The most obvious changes for this edition are in the computer area. I was pleased with OrCAD's family release of the 9.2 Lite Edition, allowing me to move on from Version 8. I can recall when I finally became confident in the use of the DOS version of PSpice, and then the Windows version was introduced. I realized that although I had developed my skills in the DOS mode, I had to learn this new approach. At first I was reluctant and took pains to point out everything I didn't like about the Windows version. However, with exposure and time, I recognized that it was obviously the way of the future; and now, of course, I welcome the change. The same was true to some extent when I became familiar with Version 8 of PSpice and then Version 9 (under new ownership) was introduced with a number of changes. There was a period where I simply stayed with Version 8 rather than make the change. However, Cadence Design Systems has made a significant effort to soften the changes and bring back its close association with the MicroSim version. The time has come to move on to the new version. Most of the changes are in the front end and in some of the simulation sequences. Be assured, however, that if you are familiar with Version 8 and you take a few minutes to review the introductory material in this text, the new version will soon be as user-friendly as the old. In fact, you will probably appreciate some of the changes that were made.
For this edition the Multisim 2001 version of Electronics Workbench was added in response to its expanded use by a number of institutions. It has the distinct advantage of permitting the use of actual instruments to make the measurements, giving students a laboratory experience using the computer.
Finally, I decided to let Mathcad play an active role in the learning process. Students today are so quick to learn how to apply software packages that I felt the ability to perform complex mathematical operations with the computer would only entice students to become more familiar with computer methods. I can recall years ago when students would sit in awe when I showed them how to perform some basic operations with a computer. Today, I have to be constantly on my toes to keep up with the questions they ask, and, admittedly, I sometimes have to do some research before I can answer them properly.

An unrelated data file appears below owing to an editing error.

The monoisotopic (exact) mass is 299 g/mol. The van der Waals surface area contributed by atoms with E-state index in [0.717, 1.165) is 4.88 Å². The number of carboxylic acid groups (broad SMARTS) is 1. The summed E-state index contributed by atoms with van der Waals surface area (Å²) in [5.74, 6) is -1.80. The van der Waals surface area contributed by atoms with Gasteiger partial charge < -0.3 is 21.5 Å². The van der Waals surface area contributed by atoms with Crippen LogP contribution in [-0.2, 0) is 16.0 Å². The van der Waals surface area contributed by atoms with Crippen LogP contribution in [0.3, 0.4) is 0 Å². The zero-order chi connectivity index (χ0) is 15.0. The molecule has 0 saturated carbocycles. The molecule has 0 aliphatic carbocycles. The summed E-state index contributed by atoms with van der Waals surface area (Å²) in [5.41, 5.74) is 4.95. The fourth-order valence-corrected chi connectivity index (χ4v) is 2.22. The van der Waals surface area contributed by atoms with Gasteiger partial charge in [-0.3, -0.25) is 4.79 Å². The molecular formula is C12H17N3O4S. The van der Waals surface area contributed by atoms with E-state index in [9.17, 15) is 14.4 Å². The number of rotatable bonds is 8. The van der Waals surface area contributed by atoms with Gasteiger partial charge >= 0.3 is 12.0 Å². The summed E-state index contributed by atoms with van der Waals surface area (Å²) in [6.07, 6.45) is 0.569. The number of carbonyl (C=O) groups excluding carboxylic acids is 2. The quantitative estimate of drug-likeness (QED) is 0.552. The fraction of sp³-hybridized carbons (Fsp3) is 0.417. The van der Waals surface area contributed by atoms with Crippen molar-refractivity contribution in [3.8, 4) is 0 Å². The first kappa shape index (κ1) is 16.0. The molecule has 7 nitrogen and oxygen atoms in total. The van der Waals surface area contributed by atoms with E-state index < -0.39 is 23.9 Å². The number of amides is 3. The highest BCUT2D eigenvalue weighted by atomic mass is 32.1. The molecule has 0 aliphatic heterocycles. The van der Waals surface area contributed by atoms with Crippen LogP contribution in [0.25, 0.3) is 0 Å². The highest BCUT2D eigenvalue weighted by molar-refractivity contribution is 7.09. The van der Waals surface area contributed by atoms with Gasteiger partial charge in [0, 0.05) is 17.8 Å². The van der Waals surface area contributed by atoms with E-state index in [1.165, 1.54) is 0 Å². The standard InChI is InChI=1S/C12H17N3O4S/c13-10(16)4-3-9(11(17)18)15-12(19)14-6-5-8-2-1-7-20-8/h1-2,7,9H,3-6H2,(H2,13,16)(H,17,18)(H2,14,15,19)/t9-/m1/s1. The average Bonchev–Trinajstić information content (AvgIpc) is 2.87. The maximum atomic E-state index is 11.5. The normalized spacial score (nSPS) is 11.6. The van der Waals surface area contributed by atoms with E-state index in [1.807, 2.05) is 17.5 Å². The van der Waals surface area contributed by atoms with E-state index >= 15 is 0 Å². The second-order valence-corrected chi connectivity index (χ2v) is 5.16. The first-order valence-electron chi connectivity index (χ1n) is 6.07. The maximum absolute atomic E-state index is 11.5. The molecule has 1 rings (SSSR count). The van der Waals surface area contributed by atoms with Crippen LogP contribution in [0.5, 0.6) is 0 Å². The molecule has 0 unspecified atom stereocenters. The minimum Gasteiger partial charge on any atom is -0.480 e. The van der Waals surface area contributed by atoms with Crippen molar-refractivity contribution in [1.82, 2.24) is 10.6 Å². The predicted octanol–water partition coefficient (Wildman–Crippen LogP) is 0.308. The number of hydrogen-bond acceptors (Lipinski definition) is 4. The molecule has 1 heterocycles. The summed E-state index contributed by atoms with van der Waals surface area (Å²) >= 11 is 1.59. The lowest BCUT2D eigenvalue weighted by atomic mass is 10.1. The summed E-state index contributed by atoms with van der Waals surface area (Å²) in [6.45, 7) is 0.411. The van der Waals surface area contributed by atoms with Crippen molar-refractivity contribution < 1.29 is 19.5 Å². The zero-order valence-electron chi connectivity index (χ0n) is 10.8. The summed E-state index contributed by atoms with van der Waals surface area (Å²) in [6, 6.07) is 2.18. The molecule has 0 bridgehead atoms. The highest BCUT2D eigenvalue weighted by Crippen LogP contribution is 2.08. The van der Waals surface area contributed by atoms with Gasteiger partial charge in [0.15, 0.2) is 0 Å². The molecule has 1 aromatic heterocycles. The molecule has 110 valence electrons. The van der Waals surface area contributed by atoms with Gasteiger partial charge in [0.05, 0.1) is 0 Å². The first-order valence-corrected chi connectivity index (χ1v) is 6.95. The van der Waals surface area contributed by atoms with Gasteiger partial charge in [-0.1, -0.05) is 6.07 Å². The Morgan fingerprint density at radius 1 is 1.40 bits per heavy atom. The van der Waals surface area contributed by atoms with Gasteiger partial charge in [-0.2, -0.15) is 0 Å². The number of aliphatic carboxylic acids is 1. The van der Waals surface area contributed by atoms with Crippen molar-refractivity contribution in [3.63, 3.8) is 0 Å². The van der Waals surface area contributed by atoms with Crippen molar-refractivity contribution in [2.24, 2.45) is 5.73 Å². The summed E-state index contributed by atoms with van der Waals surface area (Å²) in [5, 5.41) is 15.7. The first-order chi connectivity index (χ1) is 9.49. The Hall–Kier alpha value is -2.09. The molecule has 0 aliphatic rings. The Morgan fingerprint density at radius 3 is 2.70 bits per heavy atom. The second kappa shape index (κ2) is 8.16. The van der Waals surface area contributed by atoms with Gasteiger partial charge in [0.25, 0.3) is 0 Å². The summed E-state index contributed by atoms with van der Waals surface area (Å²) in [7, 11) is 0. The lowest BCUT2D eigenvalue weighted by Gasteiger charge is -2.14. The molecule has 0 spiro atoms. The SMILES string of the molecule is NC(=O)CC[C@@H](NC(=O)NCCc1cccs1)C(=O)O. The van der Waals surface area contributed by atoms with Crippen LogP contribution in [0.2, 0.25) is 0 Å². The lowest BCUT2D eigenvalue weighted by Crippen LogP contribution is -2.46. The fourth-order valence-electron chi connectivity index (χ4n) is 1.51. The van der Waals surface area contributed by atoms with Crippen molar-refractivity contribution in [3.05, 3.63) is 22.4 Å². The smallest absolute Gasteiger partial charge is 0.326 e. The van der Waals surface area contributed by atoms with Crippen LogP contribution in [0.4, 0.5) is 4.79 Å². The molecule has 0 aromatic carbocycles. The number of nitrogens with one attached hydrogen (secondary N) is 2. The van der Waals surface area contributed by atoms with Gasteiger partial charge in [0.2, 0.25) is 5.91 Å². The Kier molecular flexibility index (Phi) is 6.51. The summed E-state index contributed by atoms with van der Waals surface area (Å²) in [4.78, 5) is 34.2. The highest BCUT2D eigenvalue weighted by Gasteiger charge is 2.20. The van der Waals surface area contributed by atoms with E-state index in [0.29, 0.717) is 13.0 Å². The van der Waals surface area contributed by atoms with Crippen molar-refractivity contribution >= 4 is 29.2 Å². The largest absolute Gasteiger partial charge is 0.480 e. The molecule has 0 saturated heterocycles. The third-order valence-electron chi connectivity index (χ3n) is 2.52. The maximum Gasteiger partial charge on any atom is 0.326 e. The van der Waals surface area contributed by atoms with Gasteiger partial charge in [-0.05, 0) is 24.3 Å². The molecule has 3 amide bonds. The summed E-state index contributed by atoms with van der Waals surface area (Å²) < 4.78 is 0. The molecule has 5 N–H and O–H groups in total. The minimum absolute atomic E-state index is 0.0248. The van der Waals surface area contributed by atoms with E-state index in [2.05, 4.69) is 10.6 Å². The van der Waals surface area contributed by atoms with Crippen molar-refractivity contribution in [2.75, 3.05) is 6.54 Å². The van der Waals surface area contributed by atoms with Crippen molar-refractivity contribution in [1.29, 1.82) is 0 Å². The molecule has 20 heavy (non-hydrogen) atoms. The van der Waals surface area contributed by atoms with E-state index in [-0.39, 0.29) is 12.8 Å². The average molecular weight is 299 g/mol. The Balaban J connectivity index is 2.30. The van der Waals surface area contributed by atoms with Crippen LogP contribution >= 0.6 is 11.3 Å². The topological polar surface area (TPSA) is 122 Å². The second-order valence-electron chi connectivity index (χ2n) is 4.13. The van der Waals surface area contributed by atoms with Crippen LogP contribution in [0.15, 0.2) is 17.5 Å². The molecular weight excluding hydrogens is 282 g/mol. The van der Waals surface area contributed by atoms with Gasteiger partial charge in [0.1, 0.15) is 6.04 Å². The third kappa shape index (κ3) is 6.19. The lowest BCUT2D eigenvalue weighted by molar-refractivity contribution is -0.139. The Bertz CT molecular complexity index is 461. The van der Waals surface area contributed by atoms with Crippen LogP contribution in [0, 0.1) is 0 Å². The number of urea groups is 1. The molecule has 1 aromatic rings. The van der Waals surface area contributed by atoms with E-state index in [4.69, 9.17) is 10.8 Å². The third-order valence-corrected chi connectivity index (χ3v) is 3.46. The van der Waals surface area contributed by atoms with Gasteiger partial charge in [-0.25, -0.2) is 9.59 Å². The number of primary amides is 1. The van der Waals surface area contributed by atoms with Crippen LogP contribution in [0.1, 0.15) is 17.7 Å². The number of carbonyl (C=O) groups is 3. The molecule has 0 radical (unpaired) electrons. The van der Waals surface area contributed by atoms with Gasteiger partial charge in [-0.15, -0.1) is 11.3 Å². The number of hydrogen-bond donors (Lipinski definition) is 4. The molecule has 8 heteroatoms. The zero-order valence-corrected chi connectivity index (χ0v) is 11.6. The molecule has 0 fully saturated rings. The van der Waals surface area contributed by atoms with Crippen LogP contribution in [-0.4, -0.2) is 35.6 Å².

The coverage of C++ remains the same in response to positive comments from current users. However, with the addition of Electronics Workbench, and based on some comments received from reviewers, I decided to remove the BASIC programs and their descriptions.
Through recent years I have received numerous comments about the order of the last few chapters of the book. This time I took a close look at the content and decided that some of the recommended changes were valid and should be made. I must admit, however, that the new order is primarily a result of my own teaching experience and the order in which I feel the topics should be covered in an introductory text. The order of the numbered sections in Chapter 12 ("Inductors") was also changed to ensure that the most important topics were covered first and that the use of the general equation for transient behavior was presented earlier so that it could be used throughout the chapter.